Beyond-the-grave stories, whether in cinema (the Sam Mendes film American Beauty) or literature (most recently, Shehan Karunatilaka’s Booker-winning novel The Seven Moons Of Maali Almeida), are the kind of bold narrative gambits that need a steady, assured hand at the wheel. Otherwise, timelines, emotional beats and metaphorical heft fly out of the window by the time you get the reader’s/audience’s undivided attention. Karan Madhok’s debut novel, A Beautiful Decay (Aleph Books), uses the beyond-the-grave narrative device perfectly. We meet the protagonist-narrator Vishnu Agarwal, a 21-year-old Indian computer science student, at the moment he is gunned down in a Washington, DC bar by a disgruntled, recently laid off white man.
In death, Vishnu gains a kind of omniscience (“Ad infinitum behenchod”) which gives him (and readers) all-important perspective on his life and eventual demise—the question of his own caste and class privileges in his own country, his father Shankar’s (and by extension, his own) complicity in the communal violence carried out in India, and much else besides.
Gabriel Garcia Marquez’s Chronicle Of A Death Foretold interrogated linear cause-and-effect in the context of its central character’s death but the “interrogation” there was journalistic. Madhok’s overarching concerns remain philosophical, even spiritual, as A Beautiful Decay strings together a stunning commentary on transnationalism, privilege and the politics of hatred.
Talking about the book during a video interview, 38-year-old Madhok spoke about the distinctive narratorial voice Vishnu possesses—not-quite-Hinglish, with a steady supply of Hindi interjections to move the action along (“Suno” “Samjhe naa?” and so on are intercut with otherwise quite American-sounding sentences).
“It didn’t take me that much time to create that voice on the page because it’s the language that I think in, almost,” Madhok said. “I do carry that mixture within me. I am from Varanasi and I have family in DC. So, for me, adding the Hindi—the suno, dekho, samjho—was a very natural part of my daily language. Of course, Vishnu doesn’t fully speak like me; he curses a lot more, for example, and he has other recurring diversions.”
One of A Beautiful Decay’s most fascinating characters is Vishnu’s father Shankar, a rich Varanasi businessman. His upward mobility—from operating a decrepit hotel in Ayodhya to owning his own glass-blown jewellery business—is marked by increasing complicity in violence. Some of the people who brought down the Babri Masjid, we are shown, stayed in his hotel.
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Later, he is much more directly involved in anti-Muslim violence, something that leads to his elder son, Rishi, parting ways with the family. His philosophy is utilitarian to the point of cruelty, but, as Madhok shows us again and again, Shankar’s position is commonplace in modern-day India, where progress is so often a zero-sum game.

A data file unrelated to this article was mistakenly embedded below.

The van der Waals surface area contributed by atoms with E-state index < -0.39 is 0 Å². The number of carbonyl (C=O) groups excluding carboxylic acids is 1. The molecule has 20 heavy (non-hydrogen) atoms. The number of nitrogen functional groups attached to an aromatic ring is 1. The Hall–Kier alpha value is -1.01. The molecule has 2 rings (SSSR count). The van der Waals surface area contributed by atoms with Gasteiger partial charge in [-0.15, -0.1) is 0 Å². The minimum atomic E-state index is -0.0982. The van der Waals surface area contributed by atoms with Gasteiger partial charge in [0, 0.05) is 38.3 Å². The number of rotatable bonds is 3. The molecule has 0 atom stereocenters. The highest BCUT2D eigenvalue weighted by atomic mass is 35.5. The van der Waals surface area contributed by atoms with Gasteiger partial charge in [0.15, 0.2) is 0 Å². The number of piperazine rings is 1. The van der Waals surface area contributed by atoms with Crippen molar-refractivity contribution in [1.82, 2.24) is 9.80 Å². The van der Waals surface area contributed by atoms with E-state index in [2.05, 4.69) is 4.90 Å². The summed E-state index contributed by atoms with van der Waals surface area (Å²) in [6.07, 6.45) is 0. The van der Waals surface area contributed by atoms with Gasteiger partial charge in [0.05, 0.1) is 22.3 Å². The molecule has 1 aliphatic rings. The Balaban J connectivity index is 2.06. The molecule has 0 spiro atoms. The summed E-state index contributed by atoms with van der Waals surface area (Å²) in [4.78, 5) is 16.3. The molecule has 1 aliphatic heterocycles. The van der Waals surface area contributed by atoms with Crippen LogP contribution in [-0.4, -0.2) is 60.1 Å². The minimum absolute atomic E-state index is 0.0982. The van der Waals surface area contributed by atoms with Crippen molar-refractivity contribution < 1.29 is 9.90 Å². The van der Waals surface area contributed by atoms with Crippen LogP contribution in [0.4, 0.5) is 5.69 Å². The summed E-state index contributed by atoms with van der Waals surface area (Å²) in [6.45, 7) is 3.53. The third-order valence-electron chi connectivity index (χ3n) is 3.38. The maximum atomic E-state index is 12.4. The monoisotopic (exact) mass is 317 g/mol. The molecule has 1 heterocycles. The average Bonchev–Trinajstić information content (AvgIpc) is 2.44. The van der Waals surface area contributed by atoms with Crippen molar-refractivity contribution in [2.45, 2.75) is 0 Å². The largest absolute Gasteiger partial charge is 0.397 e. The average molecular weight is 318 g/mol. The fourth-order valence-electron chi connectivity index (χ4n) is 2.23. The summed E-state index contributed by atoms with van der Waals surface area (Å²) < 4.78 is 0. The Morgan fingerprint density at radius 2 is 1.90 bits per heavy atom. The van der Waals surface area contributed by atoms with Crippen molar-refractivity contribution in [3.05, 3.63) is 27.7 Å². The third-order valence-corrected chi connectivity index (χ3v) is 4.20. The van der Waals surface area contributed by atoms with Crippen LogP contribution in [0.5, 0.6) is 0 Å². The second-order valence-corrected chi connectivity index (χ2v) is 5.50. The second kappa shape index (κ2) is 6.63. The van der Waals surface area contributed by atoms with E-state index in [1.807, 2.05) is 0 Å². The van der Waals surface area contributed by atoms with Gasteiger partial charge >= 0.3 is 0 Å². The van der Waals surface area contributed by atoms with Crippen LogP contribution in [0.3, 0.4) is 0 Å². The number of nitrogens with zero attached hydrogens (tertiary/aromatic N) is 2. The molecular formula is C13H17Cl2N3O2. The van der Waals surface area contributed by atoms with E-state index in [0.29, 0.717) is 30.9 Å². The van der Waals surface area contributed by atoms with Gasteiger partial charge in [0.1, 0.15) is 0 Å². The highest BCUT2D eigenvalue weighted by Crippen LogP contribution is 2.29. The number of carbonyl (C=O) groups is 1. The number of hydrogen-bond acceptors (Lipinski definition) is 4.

See how Shankar advises Vishnu at one point: “Your brother would deny it, Vishnu, but you must understand. Someone always has to suffer for you to sit here and be comfortable, use that new phone, study in a big college. We have told you this before, haven’t we? Your comfort is someone else’s catastrophe, you understand?”
Madhok spoke about this aspect of the story during the interview. “It’s almost Shankar’s way of getting his son to be a little more ruthless and a little less empathetic,” he said. “The zero-sum thing is certainly true for a lot of Indians who gained their riches after the liberalisation of the economy, like Vishnu’s father did. I am not generalising here but for a lot of them the upward mobility did come about as a result of… some sin, by stepping on somebody else, or beating them in this race for resources. They win out and a lot other people who were at the same economic level as them remain stagnant at that level. That’s the world view he has experienced and it’s what he’s passing on to his son.”
However, A Beautiful Decay is not forever preoccupied by this sociological mode of analysing privilege and oppression. Every once in a while, Madhok’s prose takes Vishnu to some truly weird places—a freedom that’s partially a result of the beyond-the-grave device.
The newfound omniscience means he can explore the past and present of his friends and family at will—including his American friends Hamid and Jess, his estranged brother Rishi, even the man who will ultimately kill him at that Washington, DC bar. And then there are these stand-alone vignettes that depict Vishnu’s newfound cosmic mode, wherein he muses upon life, the universe and everything else, much like the narrator of the TV series Mahabharata who would announce, “Main samay hoon” (I’m time itself), at the beginning of every episode.
Vishnu observes: “There are women dancing in the ancient acropolis at Dholavira and androids rhyming shers at a mushaira, earning waah-waahs by an impressed human audience. Haan haan, I have my chakra, too: the bushy spurt of hair between my eyes, the unibrow I inherited from my Papa and tried so feverishly to trim and shave out of shame.”
Madhok spoke about these experimental vignette-passages (which appear in italics), explaining that they were part of the plan from Day One. “One thing I would credit my editors with is that they wanted me to explore this in a stand-alone capacity,” Madhok said. “It was presented in a different way from the rest of the text and it gave me the freedom to think about them as separate narrative strands.”
A Beautiful Decay is a supremely confident and thoroughly entertaining debut by Madhok, who was also part of the recent Aleph anthology A Case Of Indian Marvels, which featured short stories by Indian writers under the age of 40. Blessed with wit, wisdom and linguistic flair, this is a novel that’s going to feature on a lot of year-end lists soon.
Aditya Mani Jha is a Delhi-based writer.